FnordMetric allows us to track and chart events, such as user activity, in realtime in a Rails application. It has a clean interface and allows us to easily browse the charts it generates. In this episode we’ll show you the basics of getting it set up and integrated with a Rails app.
Getting Started With FnordMetric
FnordMetric uses Redis to store its events so we’ll first need to install that. If you’re running OS X this is most easily done through Homebrew.
$ brew install redis
Once this has installed we can start it up by running this command:
$ redis-server /usr/local/etc/redis.conf
Now that we have Redis up and running we’ll set up FnordMetric using an example provided in its README. At the time of writing there appear to be some issues with the simple example on this page so we’ll use the full example instead. We’ll create a new Ruby file called
fnordmetric.rb and paste the code from this example into it. This is too long to show here, but can be seen on Github. Before we can run it we’ll need to install the FnordMetric gem. We can then run the example script.
$ gem install fnordmetric $ ruby fnordmetric.rb >> Thin web server (v1.3.1 codename Triple Espresso) >> Maximum connections set to 1024 >> Listening on 0.0.0.0:4242, CTRL+C to stop [12-09-26 17:54:46] listening on http://0.0.0.0:4242 [12-09-26 17:54:46] listening on tcp://0.0.0.0:2323 [12-09-26 17:54:46] worker started
When run this script it will start listening on a couple of different ports. Its Web application will start listening on port 4242 while we can post new events to port 2323. If we go to
localhost:4242 we’ll see the Web interface which will show charts for various events. The data for these charts is generated by the script and the charts update in realtime. Clicking the links in the left panel will show other charts and we’ll see examples of these later.
If we look at some of the code in this script we’ll see the DSL that’s provided for defining the gauges that appear in the UI. To create an event we call event and pass it a block. FnordMetric will then listen to this event and update the chart as determined by the code in the block.
event :search do observe :popular_keywords, data[:keyword] endTowards the bottom of this script we can see how the events are populated. fnordmetric.rb def start_example_data_generator api = FnordMetric::API.new Thread.new do loop do api.event(:_type => :signup, :referrer => (rand(3) == 1 ? :twitter : :facebook)) api.event(:_type => :search, :keyword => (%w(Donau Dampf Schiff Fahrts Kaptitaens Muetzen Staender).shuffle[0..2] * "")) api.event(:_type => :user_demography, :age => rand(15..85), :gender => (rand(2)==1 ? :female : :male) ) sleep (rand(10)/10.to_f) end end end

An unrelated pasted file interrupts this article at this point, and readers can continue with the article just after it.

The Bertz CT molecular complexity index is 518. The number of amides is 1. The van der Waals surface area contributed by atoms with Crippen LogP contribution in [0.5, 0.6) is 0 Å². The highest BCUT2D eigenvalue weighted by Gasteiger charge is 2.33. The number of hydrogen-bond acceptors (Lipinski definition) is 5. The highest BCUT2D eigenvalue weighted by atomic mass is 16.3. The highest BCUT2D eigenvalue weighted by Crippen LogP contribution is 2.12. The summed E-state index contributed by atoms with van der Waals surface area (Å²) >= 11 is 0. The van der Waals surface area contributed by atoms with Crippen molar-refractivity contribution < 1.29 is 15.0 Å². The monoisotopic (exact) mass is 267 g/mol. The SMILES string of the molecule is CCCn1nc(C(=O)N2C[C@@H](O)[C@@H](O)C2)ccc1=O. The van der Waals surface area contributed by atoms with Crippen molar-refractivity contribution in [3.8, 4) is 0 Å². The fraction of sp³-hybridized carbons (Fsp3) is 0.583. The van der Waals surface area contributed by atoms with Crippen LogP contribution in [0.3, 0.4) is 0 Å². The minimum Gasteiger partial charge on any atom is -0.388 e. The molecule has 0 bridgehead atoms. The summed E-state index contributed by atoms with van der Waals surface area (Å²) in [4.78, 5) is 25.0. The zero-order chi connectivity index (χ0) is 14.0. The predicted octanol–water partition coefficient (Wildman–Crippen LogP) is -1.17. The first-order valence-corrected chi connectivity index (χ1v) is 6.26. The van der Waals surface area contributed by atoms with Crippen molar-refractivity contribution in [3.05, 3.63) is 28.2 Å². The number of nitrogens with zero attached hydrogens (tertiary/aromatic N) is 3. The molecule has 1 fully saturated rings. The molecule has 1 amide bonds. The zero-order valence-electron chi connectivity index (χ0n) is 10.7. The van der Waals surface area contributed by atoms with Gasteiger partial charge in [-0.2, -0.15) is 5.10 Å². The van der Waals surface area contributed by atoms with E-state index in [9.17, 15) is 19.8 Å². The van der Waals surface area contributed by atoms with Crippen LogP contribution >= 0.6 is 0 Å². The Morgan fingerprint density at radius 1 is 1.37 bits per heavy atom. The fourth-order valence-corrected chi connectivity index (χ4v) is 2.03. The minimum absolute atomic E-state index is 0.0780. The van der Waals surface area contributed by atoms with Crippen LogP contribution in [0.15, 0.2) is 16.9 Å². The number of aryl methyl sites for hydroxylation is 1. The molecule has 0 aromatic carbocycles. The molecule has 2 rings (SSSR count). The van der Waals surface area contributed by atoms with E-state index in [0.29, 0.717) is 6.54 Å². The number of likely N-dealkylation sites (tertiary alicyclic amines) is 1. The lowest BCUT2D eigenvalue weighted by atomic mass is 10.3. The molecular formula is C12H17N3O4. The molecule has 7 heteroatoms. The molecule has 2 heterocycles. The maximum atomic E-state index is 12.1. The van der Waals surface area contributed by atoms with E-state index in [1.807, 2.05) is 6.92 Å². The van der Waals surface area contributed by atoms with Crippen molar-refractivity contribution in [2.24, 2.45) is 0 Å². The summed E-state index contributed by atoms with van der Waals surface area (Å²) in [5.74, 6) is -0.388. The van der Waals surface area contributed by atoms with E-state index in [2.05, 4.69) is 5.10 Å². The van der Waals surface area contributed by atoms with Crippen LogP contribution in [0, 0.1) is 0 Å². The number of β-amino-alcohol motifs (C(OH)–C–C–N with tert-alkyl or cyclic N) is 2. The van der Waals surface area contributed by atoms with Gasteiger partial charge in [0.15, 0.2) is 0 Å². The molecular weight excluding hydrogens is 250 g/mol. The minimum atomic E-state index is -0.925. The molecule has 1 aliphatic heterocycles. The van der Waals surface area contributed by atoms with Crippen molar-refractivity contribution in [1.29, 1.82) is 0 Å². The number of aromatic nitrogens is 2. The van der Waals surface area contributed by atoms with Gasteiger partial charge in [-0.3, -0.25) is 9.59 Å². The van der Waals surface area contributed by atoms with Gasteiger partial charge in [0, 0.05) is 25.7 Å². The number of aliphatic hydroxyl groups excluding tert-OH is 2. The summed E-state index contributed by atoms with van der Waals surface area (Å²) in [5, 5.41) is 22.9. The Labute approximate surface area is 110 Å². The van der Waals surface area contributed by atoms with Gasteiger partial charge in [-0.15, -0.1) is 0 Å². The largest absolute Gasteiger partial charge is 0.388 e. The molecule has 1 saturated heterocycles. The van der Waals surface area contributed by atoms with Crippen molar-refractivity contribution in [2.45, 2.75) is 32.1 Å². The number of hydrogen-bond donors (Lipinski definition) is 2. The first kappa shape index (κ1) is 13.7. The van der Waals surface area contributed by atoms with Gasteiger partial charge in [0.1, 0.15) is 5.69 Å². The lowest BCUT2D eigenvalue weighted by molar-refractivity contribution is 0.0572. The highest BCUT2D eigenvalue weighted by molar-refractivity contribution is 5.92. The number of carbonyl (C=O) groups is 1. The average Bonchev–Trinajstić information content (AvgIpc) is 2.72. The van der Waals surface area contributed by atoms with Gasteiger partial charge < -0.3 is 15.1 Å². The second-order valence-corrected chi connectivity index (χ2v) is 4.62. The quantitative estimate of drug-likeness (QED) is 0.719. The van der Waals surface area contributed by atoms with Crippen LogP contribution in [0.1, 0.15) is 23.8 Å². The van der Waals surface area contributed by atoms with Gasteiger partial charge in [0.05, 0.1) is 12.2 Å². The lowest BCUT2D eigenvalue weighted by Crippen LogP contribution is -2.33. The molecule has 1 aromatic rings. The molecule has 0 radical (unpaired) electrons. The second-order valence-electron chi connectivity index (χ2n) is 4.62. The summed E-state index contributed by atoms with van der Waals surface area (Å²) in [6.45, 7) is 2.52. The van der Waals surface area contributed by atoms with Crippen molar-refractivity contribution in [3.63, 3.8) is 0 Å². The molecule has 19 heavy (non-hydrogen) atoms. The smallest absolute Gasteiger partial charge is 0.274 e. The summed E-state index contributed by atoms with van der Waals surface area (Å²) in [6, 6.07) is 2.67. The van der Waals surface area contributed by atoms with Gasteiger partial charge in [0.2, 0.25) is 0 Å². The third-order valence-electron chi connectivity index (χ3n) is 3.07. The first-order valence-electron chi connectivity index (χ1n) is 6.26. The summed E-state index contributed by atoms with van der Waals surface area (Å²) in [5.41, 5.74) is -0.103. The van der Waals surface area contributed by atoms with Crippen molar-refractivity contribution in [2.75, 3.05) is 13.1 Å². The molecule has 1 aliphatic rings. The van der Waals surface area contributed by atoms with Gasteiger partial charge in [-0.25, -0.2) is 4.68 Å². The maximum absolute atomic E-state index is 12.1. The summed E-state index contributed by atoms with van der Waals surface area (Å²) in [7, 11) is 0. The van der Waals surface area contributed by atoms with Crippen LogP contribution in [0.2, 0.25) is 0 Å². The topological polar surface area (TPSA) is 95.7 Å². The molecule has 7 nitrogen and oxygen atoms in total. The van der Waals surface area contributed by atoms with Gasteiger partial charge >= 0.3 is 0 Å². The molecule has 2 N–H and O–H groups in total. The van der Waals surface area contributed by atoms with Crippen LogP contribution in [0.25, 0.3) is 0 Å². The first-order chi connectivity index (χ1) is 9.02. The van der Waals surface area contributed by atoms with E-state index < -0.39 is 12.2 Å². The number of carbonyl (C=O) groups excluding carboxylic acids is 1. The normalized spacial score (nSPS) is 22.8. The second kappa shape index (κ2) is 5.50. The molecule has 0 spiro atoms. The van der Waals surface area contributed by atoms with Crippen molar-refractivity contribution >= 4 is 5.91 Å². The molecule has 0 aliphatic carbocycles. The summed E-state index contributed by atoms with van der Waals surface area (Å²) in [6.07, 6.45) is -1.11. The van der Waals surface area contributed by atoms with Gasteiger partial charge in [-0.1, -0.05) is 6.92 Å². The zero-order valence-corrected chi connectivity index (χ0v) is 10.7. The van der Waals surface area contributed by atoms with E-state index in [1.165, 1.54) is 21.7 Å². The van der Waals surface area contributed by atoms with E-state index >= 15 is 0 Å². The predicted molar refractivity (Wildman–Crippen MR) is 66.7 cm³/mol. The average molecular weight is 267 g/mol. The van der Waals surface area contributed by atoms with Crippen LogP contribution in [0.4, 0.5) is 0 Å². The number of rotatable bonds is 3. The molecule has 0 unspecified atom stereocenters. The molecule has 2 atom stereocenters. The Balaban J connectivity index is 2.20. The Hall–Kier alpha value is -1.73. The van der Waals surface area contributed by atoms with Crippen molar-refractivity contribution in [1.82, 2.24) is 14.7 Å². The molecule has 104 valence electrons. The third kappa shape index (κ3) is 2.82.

Here we create a new instance of the
FnordMetric::API class and call
event on it to fire an event. We pass this a
_type, which is one of the types we’ve defined with event, and any other attributes that we want to send. The code here repeatedly lops through these events and calls them at random intervals.
Adding FnordMetric to a Rails Application
Now that we understand the basics of how FnordMetric works we’ll see what’s involved in integrating it into a simple Rails application that handles a list of products.
We want to track how often each product’s page is viewed. When this happens we’ll send an event to FnordMetric so that we can display this information in various charts. To start we’ll need to add the
fnordmetric gem to the gemfile and run
bundle to install it.
Next we’ll create a new initializer file where we can set up FnordMetric. All we need to do is create a new instance of
FnordMetric::API and assign it to a constant so that we can access it anywhere in our Rails application.
FNORD_METRIC = FnordMetric::API.new
This will open a new connection to the Redis database and will insert events into it directly. This is more efficient than adding events through port 2323. Next we’ll trigger an event inside the
show action which is the page that displays information about a single product.
def show @product = Product.find(params[:id]) FNORD_METRIC.event(@product.attributes.merge(_type: :view_product)) end
To trigger the event we call
FNORD_METRIC.event and pass the parameters we want to pass in, in this case the product’s attributes. It’s important that we also pass in a
_type attribute so that we can give the event a name. Whenever we visit a product’s page now it will add an event to Redis. Next we need to set up a Fnord app to listen to this event and adjust any of the gauges and we’ll create a Ruby script at the root of our application to do this.